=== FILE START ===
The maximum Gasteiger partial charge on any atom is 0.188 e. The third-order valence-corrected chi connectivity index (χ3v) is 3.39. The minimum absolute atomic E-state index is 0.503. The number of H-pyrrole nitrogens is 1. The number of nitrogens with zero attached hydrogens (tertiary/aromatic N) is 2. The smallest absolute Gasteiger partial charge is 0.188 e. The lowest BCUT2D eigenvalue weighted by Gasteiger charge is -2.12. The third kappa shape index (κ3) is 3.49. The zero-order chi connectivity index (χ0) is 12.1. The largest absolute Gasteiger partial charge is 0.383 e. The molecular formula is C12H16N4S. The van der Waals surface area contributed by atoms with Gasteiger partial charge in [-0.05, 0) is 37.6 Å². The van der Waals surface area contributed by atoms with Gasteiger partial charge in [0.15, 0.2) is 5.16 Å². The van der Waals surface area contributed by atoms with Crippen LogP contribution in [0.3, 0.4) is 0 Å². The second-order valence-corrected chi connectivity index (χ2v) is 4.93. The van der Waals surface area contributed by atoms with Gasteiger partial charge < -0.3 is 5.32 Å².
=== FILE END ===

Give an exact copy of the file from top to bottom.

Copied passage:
The maximum Gasteiger partial charge on any atom is 0.188 e. The third-order valence-corrected chi connectivity index (χ3v) is 3.39. The minimum absolute atomic E-state index is 0.503. The number of H-pyrrole nitrogens is 1. The number of nitrogens with zero attached hydrogens (tertiary/aromatic N) is 2. The smallest absolute Gasteiger partial charge is 0.188 e. The lowest BCUT2D eigenvalue weighted by Gasteiger charge is -2.12. The third kappa shape index (κ3) is 3.49. The zero-order chi connectivity index (χ0) is 12.1. The largest absolute Gasteiger partial charge is 0.383 e. The molecular formula is C12H16N4S. The van der Waals surface area contributed by atoms with Gasteiger partial charge in [-0.05, 0) is 37.6 Å². The van der Waals surface area contributed by atoms with Gasteiger partial charge in [0.15, 0.2) is 5.16 Å². The van der Waals surface area contributed by atoms with Crippen LogP contribution in [0.3, 0.4) is 0 Å². The second-order valence-corrected chi connectivity index (χ2v) is 4.93. The van der Waals surface area contributed by atoms with Gasteiger partial charge < -0.3 is 5.32 Å².